Saturn’s Mysterious Hexagon Looks Mesmerizing

A+vibrant+view+of+Saturn%27s+hexagon+in+its+North+Pole+captured+by+NASA%27s+spacecraft+Cassini.
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Saturn’s Mysterious Hexagon Looks Mesmerizing

A vibrant view of Saturn's hexagon in its North Pole captured by NASA's spacecraft Cassini.

A vibrant view of Saturn's hexagon in its North Pole captured by NASA's spacecraft Cassini.

NASA/JPL-Caltech/SSI/Hampton University

A vibrant view of Saturn's hexagon in its North Pole captured by NASA's spacecraft Cassini.

NASA/JPL-Caltech/SSI/Hampton University

NASA/JPL-Caltech/SSI/Hampton University

A vibrant view of Saturn's hexagon in its North Pole captured by NASA's spacecraft Cassini.

Erika Suarez, Online Editor-in-Chief

NASA found a more detailed look at a hexagon located in Saturn’s northern pole, by its nifty spacecraft called Cassini.

13 years in orbit around Saturn, the spacecraft found wavelengths. From ultra-violet to the infrared using its (CIRS) Composite Infrared Spectrometer.

At the beginning of its mission, it had a hard time gathering information because the northern stratosphere was too cold. Not until 2009, it gradually transitioned to the summer. Keep in mind, Saturn’s seasons can last 7 years.

According to NASA, a vortex was spotted by Cassini as the northern hemisphere nears summertime and the southern hemisphere sitting through winter.

This mesmerizing vortex appears hexagonal, but not in its southern stratosphere. Matching a strange hexagonal cloud pattern that we see deeper down in Saturn’s atmosphere according to Leigh Fletcher of the University of Leicester. Who is also the lead author of the new study.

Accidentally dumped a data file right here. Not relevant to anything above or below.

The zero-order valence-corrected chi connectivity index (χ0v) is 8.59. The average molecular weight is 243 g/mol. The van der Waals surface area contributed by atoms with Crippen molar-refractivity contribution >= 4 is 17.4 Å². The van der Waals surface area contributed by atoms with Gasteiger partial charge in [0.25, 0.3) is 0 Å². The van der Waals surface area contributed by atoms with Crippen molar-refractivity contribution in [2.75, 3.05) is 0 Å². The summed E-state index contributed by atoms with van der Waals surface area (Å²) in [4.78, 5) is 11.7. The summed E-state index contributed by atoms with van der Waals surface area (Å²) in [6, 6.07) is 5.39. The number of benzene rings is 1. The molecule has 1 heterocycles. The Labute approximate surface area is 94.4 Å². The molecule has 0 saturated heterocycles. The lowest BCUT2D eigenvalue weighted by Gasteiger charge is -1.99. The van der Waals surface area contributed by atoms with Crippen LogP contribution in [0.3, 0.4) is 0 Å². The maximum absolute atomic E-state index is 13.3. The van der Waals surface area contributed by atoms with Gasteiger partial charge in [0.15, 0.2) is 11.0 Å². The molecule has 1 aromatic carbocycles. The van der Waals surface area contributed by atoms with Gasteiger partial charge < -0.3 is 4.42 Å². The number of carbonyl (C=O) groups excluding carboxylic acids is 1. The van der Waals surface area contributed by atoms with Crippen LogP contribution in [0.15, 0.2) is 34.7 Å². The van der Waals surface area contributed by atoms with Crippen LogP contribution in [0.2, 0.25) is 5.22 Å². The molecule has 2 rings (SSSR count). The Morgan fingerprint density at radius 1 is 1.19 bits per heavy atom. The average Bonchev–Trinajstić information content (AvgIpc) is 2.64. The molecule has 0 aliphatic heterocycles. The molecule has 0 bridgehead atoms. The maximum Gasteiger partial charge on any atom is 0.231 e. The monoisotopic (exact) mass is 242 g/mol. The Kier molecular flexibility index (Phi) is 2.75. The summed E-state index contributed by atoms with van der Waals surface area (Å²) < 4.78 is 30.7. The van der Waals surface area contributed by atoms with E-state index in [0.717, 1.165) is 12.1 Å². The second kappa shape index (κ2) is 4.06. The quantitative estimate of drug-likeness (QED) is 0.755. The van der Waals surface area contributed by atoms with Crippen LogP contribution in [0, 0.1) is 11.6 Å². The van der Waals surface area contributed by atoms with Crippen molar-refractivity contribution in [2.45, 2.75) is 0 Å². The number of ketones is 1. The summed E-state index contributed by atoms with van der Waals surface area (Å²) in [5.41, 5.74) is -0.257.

Saturn’s odd asymmetry between north and south is an odd, but fascinating mystery that NASA continues to study.

This Hexagon’s existence is nearly 38 years old. In the 1980s, Voyager 1 and 2 spacecraft kept an eye on it for decades. At the time, studies found a long-lasting wave potentially tied to Saturn’s rotation. A type of phenomenon that was relatively close to Earth’s Polar Jet Stream.

But this jet stream moves at about 200 mph (320 km/h) and extends about 180 miles (300 km) above Saturn’s cloud tops, up into the stratosphere. It’s intriguing to see Saturn’s jet stream shaped as a Hexagon that is unlike Earth’s jet stream.

“The mystery and extent of the hexagon continue to grow, even after Cassini’s 13 years in orbit around Saturn,” said Linda Spilker, Cassini project scientist.

Spilker says, “I look forward to seeing other new discoveries that remain to be found in the Cassini data.”

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